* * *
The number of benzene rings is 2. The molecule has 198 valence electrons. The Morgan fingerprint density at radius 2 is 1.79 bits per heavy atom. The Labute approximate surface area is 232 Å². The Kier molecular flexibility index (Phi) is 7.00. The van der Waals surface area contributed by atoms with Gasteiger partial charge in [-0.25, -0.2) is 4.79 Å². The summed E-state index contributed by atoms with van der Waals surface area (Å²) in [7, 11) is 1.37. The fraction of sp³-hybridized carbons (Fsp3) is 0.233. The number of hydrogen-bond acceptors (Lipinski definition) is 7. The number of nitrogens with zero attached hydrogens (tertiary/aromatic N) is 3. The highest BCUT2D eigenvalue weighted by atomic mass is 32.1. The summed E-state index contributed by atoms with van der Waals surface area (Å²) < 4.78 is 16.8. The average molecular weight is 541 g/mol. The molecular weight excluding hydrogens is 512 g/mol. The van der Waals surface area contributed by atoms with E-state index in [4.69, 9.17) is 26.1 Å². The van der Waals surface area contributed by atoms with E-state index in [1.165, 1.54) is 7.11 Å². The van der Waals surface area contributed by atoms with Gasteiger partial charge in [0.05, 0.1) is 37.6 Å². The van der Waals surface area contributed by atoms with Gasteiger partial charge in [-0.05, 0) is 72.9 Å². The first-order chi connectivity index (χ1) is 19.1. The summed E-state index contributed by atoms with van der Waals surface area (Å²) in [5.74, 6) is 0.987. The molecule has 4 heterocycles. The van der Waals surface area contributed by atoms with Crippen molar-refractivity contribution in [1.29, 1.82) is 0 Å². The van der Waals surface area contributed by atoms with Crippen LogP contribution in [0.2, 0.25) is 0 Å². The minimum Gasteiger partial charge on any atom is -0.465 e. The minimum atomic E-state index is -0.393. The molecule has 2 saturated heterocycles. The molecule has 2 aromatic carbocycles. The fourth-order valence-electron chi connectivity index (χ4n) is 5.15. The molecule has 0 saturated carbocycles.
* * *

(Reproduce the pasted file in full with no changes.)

The number of benzene rings is 2. The molecule has 198 valence electrons. The Morgan fingerprint density at radius 2 is 1.79 bits per heavy atom. The Labute approximate surface area is 232 Å². The Kier molecular flexibility index (Phi) is 7.00. The van der Waals surface area contributed by atoms with Gasteiger partial charge in [-0.25, -0.2) is 4.79 Å². The summed E-state index contributed by atoms with van der Waals surface area (Å²) in [7, 11) is 1.37. The fraction of sp³-hybridized carbons (Fsp3) is 0.233. The number of hydrogen-bond acceptors (Lipinski definition) is 7. The number of nitrogens with zero attached hydrogens (tertiary/aromatic N) is 3. The highest BCUT2D eigenvalue weighted by atomic mass is 32.1. The summed E-state index contributed by atoms with van der Waals surface area (Å²) < 4.78 is 16.8. The average molecular weight is 541 g/mol. The molecular weight excluding hydrogens is 512 g/mol. The van der Waals surface area contributed by atoms with E-state index in [4.69, 9.17) is 26.1 Å². The van der Waals surface area contributed by atoms with E-state index in [1.165, 1.54) is 7.11 Å². The van der Waals surface area contributed by atoms with Gasteiger partial charge in [0.05, 0.1) is 37.6 Å². The van der Waals surface area contributed by atoms with Gasteiger partial charge in [-0.05, 0) is 72.9 Å². The first-order chi connectivity index (χ1) is 19.1. The summed E-state index contributed by atoms with van der Waals surface area (Å²) in [5.74, 6) is 0.987. The molecule has 4 heterocycles. The van der Waals surface area contributed by atoms with Crippen molar-refractivity contribution in [1.29, 1.82) is 0 Å². The van der Waals surface area contributed by atoms with Crippen LogP contribution in [0.2, 0.25) is 0 Å². The minimum Gasteiger partial charge on any atom is -0.465 e. The minimum atomic E-state index is -0.393. The molecule has 2 saturated heterocycles. The molecule has 2 aromatic carbocycles. The fourth-order valence-electron chi connectivity index (χ4n) is 5.15. The molecule has 0 saturated carbocycles.